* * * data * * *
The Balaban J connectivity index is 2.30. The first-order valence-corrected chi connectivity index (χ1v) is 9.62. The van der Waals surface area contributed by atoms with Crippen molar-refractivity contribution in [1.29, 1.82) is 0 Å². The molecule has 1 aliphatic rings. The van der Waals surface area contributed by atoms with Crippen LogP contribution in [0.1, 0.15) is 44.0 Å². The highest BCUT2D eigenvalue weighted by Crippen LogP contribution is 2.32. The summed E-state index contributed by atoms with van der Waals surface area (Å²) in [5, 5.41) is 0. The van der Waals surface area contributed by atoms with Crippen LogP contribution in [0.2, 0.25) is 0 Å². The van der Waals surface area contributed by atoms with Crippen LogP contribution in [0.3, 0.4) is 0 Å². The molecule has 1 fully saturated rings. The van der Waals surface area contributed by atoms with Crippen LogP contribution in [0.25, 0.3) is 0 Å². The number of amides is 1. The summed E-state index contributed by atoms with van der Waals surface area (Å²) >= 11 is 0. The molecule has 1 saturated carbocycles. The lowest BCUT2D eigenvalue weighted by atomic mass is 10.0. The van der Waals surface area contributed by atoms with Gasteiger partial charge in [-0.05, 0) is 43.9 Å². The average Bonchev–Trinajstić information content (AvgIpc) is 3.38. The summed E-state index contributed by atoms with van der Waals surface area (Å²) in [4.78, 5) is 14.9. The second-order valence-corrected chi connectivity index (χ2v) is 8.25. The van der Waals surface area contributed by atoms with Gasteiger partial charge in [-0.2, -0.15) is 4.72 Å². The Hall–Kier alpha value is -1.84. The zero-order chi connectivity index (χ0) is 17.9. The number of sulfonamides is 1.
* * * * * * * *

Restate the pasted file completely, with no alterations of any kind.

The Balaban J connectivity index is 2.30. The first-order valence-corrected chi connectivity index (χ1v) is 9.62. The van der Waals surface area contributed by atoms with Crippen molar-refractivity contribution in [1.29, 1.82) is 0 Å². The molecule has 1 aliphatic rings. The van der Waals surface area contributed by atoms with Crippen LogP contribution in [0.1, 0.15) is 44.0 Å². The highest BCUT2D eigenvalue weighted by Crippen LogP contribution is 2.32. The summed E-state index contributed by atoms with van der Waals surface area (Å²) in [5, 5.41) is 0. The van der Waals surface area contributed by atoms with Crippen LogP contribution in [0.2, 0.25) is 0 Å². The van der Waals surface area contributed by atoms with Crippen LogP contribution in [0.3, 0.4) is 0 Å². The molecule has 1 fully saturated rings. The van der Waals surface area contributed by atoms with Crippen LogP contribution in [0.25, 0.3) is 0 Å². The number of amides is 1. The summed E-state index contributed by atoms with van der Waals surface area (Å²) >= 11 is 0. The molecule has 1 saturated carbocycles. The lowest BCUT2D eigenvalue weighted by atomic mass is 10.0. The van der Waals surface area contributed by atoms with Gasteiger partial charge in [-0.05, 0) is 43.9 Å². The average Bonchev–Trinajstić information content (AvgIpc) is 3.38. The summed E-state index contributed by atoms with van der Waals surface area (Å²) in [4.78, 5) is 14.9. The second-order valence-corrected chi connectivity index (χ2v) is 8.25. The van der Waals surface area contributed by atoms with Gasteiger partial charge in [-0.2, -0.15) is 4.72 Å². The Hall–Kier alpha value is -1.84. The zero-order chi connectivity index (χ0) is 17.9. The number of sulfonamides is 1.